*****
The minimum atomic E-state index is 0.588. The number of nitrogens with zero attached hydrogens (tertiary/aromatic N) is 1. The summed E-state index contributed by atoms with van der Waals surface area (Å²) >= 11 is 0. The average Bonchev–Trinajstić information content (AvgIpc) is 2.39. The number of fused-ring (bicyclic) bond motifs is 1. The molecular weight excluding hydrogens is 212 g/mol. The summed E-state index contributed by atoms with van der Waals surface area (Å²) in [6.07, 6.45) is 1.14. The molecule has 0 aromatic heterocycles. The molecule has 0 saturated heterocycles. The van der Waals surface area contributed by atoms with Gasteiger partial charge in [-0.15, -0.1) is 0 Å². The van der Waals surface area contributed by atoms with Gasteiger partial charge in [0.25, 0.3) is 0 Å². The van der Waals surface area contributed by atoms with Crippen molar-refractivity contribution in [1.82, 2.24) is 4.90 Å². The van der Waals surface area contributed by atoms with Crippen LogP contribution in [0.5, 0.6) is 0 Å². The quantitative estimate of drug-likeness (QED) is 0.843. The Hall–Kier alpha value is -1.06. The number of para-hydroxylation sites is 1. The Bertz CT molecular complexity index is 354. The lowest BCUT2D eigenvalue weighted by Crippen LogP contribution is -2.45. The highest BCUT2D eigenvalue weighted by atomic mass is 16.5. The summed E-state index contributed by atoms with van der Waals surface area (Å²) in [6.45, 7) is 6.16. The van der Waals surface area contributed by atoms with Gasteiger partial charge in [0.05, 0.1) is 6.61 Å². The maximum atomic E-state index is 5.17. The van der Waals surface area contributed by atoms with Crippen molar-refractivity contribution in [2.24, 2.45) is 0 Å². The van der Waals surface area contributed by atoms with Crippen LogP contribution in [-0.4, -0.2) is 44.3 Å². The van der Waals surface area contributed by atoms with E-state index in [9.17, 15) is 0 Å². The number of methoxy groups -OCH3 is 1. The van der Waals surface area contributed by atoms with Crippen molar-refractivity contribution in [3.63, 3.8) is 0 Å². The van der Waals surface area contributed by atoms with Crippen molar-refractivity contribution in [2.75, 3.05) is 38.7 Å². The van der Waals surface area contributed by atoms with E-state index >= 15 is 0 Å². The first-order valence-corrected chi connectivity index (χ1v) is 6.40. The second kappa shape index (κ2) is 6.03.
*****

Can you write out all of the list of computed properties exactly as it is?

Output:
The minimum atomic E-state index is 0.588. The number of nitrogens with zero attached hydrogens (tertiary/aromatic N) is 1. The summed E-state index contributed by atoms with van der Waals surface area (Å²) >= 11 is 0. The average Bonchev–Trinajstić information content (AvgIpc) is 2.39. The number of fused-ring (bicyclic) bond motifs is 1. The molecular weight excluding hydrogens is 212 g/mol. The summed E-state index contributed by atoms with van der Waals surface area (Å²) in [6.07, 6.45) is 1.14. The molecule has 0 aromatic heterocycles. The molecule has 0 saturated heterocycles. The van der Waals surface area contributed by atoms with Gasteiger partial charge in [-0.15, -0.1) is 0 Å². The van der Waals surface area contributed by atoms with Gasteiger partial charge in [0.25, 0.3) is 0 Å². The van der Waals surface area contributed by atoms with Crippen molar-refractivity contribution in [1.82, 2.24) is 4.90 Å². The van der Waals surface area contributed by atoms with Crippen LogP contribution in [0.5, 0.6) is 0 Å². The quantitative estimate of drug-likeness (QED) is 0.843. The Hall–Kier alpha value is -1.06. The number of para-hydroxylation sites is 1. The Bertz CT molecular complexity index is 354. The lowest BCUT2D eigenvalue weighted by Crippen LogP contribution is -2.45. The highest BCUT2D eigenvalue weighted by atomic mass is 16.5. The summed E-state index contributed by atoms with van der Waals surface area (Å²) in [6.45, 7) is 6.16. The van der Waals surface area contributed by atoms with Gasteiger partial charge in [0.05, 0.1) is 6.61 Å². The maximum atomic E-state index is 5.17. The van der Waals surface area contributed by atoms with Crippen molar-refractivity contribution in [2.24, 2.45) is 0 Å². The van der Waals surface area contributed by atoms with Crippen LogP contribution in [-0.4, -0.2) is 44.3 Å². The van der Waals surface area contributed by atoms with E-state index in [9.17, 15) is 0 Å². The number of methoxy groups -OCH3 is 1. The van der Waals surface area contributed by atoms with Crippen molar-refractivity contribution in [3.63, 3.8) is 0 Å². The van der Waals surface area contributed by atoms with Crippen molar-refractivity contribution in [2.75, 3.05) is 38.7 Å². The van der Waals surface area contributed by atoms with E-state index >= 15 is 0 Å². The first-order valence-corrected chi connectivity index (χ1v) is 6.40. The second kappa shape index (κ2) is 6.03.